B2B influencers come in two flavors: internal and external. Often, B2B marketers will use a mix, but each has a role to play, says Pam Didner, a B2B marketer, author, and speaker.

“Internal influencers should be subject matter experts,” she says. “An external influencer is a thought leader in your space — someone you want to collaborate with.”

Collaborations with thought leaders can be tricky, though, in part because thought leaders have their own business needs to consider. That’s why it’s important for B2B marketers to put a lot of care into screening and preparing the influencer for their campaigns.

“With [external] thought leaders, you really want to understand their expertise, where they shine, and how your brand can leverage their expertise to amplify your message,” Pam says. “You need to have a very in-depth conversation.”

At the other end of the spectrum, developing influencers internally makes it easier to scale cadence and align their efforts with your brand’s goals. But it’s important for companies to inspire and support employees who agree to serve as influencers.

“People care more about [how being an influencer] impacts their career rather than the business,” Tim says. “[You have to] show how being known as an expert impacts them and the opportunities they have.”

Even if content creation and external-facing roles come naturally to in-house influencers, it helps to invest in education and training. That can mean hiring a ghostwriter to level up the copy in their articles and op-eds and provide technical specialists to help in-house influencers produce professional-quality podcasts and videos. Just as important, leaders should recognize that influencing is work.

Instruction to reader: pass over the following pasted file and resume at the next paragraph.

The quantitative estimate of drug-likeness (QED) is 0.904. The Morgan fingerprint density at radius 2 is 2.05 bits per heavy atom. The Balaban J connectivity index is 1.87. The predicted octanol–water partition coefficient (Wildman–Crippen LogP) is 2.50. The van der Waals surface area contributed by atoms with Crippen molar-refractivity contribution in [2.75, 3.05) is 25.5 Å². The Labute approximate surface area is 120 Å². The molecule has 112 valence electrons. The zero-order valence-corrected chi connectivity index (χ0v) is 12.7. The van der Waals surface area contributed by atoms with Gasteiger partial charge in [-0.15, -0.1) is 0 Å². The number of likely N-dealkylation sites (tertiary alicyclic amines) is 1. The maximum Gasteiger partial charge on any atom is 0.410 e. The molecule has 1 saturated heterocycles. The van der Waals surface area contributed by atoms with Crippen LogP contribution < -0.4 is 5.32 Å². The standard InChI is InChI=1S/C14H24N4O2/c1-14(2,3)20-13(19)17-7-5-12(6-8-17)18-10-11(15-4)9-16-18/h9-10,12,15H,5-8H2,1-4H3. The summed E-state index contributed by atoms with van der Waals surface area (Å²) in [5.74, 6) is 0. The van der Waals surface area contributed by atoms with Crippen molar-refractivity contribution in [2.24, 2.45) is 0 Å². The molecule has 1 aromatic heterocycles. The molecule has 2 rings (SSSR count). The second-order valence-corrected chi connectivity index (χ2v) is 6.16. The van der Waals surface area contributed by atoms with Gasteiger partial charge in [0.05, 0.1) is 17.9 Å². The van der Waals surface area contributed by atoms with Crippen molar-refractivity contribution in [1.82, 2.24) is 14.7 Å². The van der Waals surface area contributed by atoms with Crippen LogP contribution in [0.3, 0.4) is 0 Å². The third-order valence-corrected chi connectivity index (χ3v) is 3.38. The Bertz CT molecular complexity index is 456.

“Give people time to post and create,” Tim says. “If you expect them to do it on top of everything else, they simply won’t have enough time, and it’ll always get de-prioritized.”

If there’s one commonly misunderstood aspect about in-house influencers, it’s that someone will use the opportunity to build their personal brand and leave the company.

“We largely find that in B2B companies, this just isn’t the norm,” Wendy says. “First, if someone’s built thought leadership for your company, it’s a reasonable expectation that they can pass that torch to another person in the company. [Also], a good thought leader [is] someone who has successfully grown their own influence while advocating for your company, [so they don’t] typically leave on bad terms. More often, they will become an external influencer for your organization.”

Social still factors into B2B influence

Historically, B2B marketers have pitched their influencers as speakers at industry events and guest authors for trade media articles. But as media consumption evolves, B2B marketers have evolved, too.

“Events and trade publications still matter,” says Allison Champion, senior director and head of marketing communications at Flowspace, an e-commerce fulfillment platform. “But the reach of those platforms is declining, in part because the conversation is happening on LinkedIn and other places.”

While B2B influencer marketing may not be as social media dependent as its B2C counterpart, LinkedIn is a notable exception. To tap into relevant conversations on LinkedIn, Allison treats influencers like traditional media, inviting them to briefings and pitching story ideas.

“B2B influencers are more approachable than press because they’re eager to build their networks,” Allison says.

Pam has a name for this tactic — influencing the influencer.

“Provide them with early scoops, inside information, research, access to your thought leaders, and more,” Pam says. “This will help them position themselves as an industry-forward pundit and bring your brand along for the ride.”

While influencing the influencer often involves LinkedIn, the reality is that the platform doesn’t capture the entire audience. Part of the reason for that is media fragmentation. Another factor is the way B2B spaces are changing, thanks to digital tools, new platforms, and remote work.